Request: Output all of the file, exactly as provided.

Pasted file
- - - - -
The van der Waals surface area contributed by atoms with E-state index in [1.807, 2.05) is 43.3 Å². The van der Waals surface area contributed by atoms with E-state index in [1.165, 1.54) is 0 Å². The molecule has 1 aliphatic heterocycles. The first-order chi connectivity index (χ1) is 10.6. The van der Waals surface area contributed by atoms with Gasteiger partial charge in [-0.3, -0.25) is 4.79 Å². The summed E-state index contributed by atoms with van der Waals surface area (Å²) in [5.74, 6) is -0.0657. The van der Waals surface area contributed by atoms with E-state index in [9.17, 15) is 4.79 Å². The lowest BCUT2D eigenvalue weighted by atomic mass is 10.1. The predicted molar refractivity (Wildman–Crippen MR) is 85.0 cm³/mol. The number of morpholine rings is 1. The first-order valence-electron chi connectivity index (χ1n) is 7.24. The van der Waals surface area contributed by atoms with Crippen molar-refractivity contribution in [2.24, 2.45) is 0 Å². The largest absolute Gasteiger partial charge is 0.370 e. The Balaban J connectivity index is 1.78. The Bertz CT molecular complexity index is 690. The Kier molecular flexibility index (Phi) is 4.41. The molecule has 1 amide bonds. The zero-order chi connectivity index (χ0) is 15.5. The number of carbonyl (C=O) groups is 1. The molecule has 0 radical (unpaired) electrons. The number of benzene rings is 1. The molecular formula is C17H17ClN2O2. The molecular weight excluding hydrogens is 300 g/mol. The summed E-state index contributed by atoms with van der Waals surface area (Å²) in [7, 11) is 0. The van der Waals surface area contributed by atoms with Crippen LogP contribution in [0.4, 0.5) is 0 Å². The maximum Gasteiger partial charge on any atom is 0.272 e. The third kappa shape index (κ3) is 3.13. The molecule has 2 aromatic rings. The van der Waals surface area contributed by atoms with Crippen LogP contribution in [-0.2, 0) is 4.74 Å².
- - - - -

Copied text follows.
The van der Waals surface area contributed by atoms with E-state index in [1.807, 2.05) is 43.3 Å². The van der Waals surface area contributed by atoms with E-state index in [1.165, 1.54) is 0 Å². The molecule has 1 aliphatic heterocycles. The first-order chi connectivity index (χ1) is 10.6. The van der Waals surface area contributed by atoms with Gasteiger partial charge in [-0.3, -0.25) is 4.79 Å². The summed E-state index contributed by atoms with van der Waals surface area (Å²) in [5.74, 6) is -0.0657. The van der Waals surface area contributed by atoms with E-state index in [9.17, 15) is 4.79 Å². The lowest BCUT2D eigenvalue weighted by atomic mass is 10.1. The predicted molar refractivity (Wildman–Crippen MR) is 85.0 cm³/mol. The number of morpholine rings is 1. The first-order valence-electron chi connectivity index (χ1n) is 7.24. The van der Waals surface area contributed by atoms with Crippen molar-refractivity contribution in [2.24, 2.45) is 0 Å². The largest absolute Gasteiger partial charge is 0.370 e. The Balaban J connectivity index is 1.78. The Bertz CT molecular complexity index is 690. The Kier molecular flexibility index (Phi) is 4.41. The molecule has 1 amide bonds. The zero-order chi connectivity index (χ0) is 15.5. The number of carbonyl (C=O) groups is 1. The molecule has 0 radical (unpaired) electrons. The number of benzene rings is 1. The molecular formula is C17H17ClN2O2. The molecular weight excluding hydrogens is 300 g/mol. The summed E-state index contributed by atoms with van der Waals surface area (Å²) in [7, 11) is 0. The van der Waals surface area contributed by atoms with Crippen LogP contribution in [0.4, 0.5) is 0 Å². The maximum Gasteiger partial charge on any atom is 0.272 e. The third kappa shape index (κ3) is 3.13. The molecule has 2 aromatic rings. The van der Waals surface area contributed by atoms with Crippen LogP contribution in [-0.2, 0) is 4.74 Å².